Concussion, also known as mild traumatic brain injury (mTBI), is typically defined as a head injury that temporarily affects brain functioning. Symptoms may include loss of consciousness (LOC); memory loss; headaches; difficulty with thinking, concentration or balance; nausea; blurred vision; sleep disturbances; and mood changes. Any of these symptoms may begin immediately, or appear days after the injury. It is not unusual for symptoms to last 2 weeks in adults and 4 weeks in children. Fewer than 10% of sports-related concussions among children are associated with loss of consciousness.

Locus of control is the degree to which people believe that they, as opposed to external forces, have control over the outcome of events in their lives. The concept was developed by Julian B. Rotter in 1954, and has since become an aspect of personality studies. A person's "locus" is conceptualized as internal or external.

Football helmet

The football helmet is a piece of protective equipment used mainly in gridiron football. It consists of a hard plastic shell with thick padding on the inside, a face mask made of one or more plastic-coated metal bars, and a chinstrap. Each position has a different type of face mask to balance protection and visibility, and some players add polycarbonate visors to their helmets, which are used to protect their eyes from glare and impacts. Helmets are a requirement at all levels of organized football, except for non-tackle variations such as flag football. Although they are protective, players can and do still suffer head injuries such as concussions.

Health issues in American football

Health issues in American football comprise a large number of health risks associated with participating in the sport. Injuries are relatively common in American football, due to its nature as a full-contact game. Injuries occur during both practice and games. Several factors can affect the frequency of injuries: epidemiological studies have shown older players can be at a greater risk, while equipment and experienced coaches can reduce the risk of injury. Common injuries include strains, sprains, fractures, dislocations, and concussions. Concussions have become a concern, as they increase the risk of mental illnesses like dementia and chronic traumatic encephalopathy (CTE). In individual leagues like the National Football League (NFL) and National Collegiate Athletic Association (NCAA), a public injury report is published containing all injured players on a team, their injury and the game-day status of each player.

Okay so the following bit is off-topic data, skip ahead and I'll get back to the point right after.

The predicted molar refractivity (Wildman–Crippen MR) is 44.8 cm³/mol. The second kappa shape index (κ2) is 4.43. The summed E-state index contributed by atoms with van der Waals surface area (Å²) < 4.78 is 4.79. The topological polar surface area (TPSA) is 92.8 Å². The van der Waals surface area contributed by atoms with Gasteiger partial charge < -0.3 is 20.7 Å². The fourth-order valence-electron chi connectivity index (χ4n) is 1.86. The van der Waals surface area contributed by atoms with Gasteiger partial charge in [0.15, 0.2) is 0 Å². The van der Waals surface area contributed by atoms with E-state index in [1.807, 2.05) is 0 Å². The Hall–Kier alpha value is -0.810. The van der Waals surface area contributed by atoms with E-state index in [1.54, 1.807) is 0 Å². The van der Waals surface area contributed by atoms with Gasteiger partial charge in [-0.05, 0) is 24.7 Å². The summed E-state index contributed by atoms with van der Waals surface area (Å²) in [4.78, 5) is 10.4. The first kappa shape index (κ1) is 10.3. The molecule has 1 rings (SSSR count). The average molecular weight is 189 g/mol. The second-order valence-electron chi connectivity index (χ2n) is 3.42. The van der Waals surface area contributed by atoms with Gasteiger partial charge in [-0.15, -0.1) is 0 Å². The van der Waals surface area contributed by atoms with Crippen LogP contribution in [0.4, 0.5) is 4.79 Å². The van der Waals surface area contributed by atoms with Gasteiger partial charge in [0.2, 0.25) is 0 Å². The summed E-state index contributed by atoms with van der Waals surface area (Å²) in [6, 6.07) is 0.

Alan Schwarz is a Pulitzer Prize-nominated writer and author, formerly at The New York Times, best known for writing more than 100 articles that exposed the seriousness of concussions in sports and brought the issue to worldwide attention. His investigative and profile pieces are generally credited with revolutionizing the respect and protocol for head injuries in youth and professional athletics. Schwarz's work was profiled in The New Yorker and several films, including the Will Smith movie "Concussion" and the documentaries "Head Games" and PBS Frontline's "League of Denial". The Columbia Journalism Review featured him on the cover of its 2011 Art of Great Reporting issue and wrote of his concussion work, "He put the issue on the agenda of lawmakers, sports leagues, and the media at large — and helped create a new debate about risk and responsibility in sports." The series and its impact were described by Hall of Fame sports writer Murray Chass as "the most remarkable feat in sports journalism history."